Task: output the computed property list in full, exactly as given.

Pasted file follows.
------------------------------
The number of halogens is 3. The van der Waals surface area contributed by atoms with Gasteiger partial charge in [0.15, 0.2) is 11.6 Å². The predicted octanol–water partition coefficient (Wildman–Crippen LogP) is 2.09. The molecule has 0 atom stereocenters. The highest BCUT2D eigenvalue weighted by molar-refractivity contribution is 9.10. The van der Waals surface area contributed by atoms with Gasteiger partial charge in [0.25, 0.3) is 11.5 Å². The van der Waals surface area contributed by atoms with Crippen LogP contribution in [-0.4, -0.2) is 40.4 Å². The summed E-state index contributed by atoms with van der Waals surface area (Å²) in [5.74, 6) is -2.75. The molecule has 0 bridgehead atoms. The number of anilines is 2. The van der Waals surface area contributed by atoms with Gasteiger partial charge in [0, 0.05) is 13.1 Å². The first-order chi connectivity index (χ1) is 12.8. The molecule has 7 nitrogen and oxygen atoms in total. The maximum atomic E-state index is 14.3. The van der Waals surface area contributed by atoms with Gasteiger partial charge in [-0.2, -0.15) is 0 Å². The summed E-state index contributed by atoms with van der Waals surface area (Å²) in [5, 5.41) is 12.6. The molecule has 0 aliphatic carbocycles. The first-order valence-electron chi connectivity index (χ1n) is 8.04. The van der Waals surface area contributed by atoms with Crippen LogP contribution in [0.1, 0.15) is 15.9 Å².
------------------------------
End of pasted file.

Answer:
The number of halogens is 3. The van der Waals surface area contributed by atoms with Gasteiger partial charge in [0.15, 0.2) is 11.6 Å². The predicted octanol–water partition coefficient (Wildman–Crippen LogP) is 2.09. The molecule has 0 atom stereocenters. The highest BCUT2D eigenvalue weighted by molar-refractivity contribution is 9.10. The van der Waals surface area contributed by atoms with Gasteiger partial charge in [0.25, 0.3) is 11.5 Å². The van der Waals surface area contributed by atoms with Crippen LogP contribution in [-0.4, -0.2) is 40.4 Å². The summed E-state index contributed by atoms with van der Waals surface area (Å²) in [5.74, 6) is -2.75. The molecule has 0 bridgehead atoms. The number of anilines is 2. The van der Waals surface area contributed by atoms with Gasteiger partial charge in [0, 0.05) is 13.1 Å². The first-order chi connectivity index (χ1) is 12.8. The molecule has 7 nitrogen and oxygen atoms in total. The maximum atomic E-state index is 14.3. The van der Waals surface area contributed by atoms with Gasteiger partial charge in [-0.2, -0.15) is 0 Å². The summed E-state index contributed by atoms with van der Waals surface area (Å²) in [5, 5.41) is 12.6. The molecule has 0 aliphatic carbocycles. The first-order valence-electron chi connectivity index (χ1n) is 8.04. The van der Waals surface area contributed by atoms with Crippen LogP contribution in [0.1, 0.15) is 15.9 Å².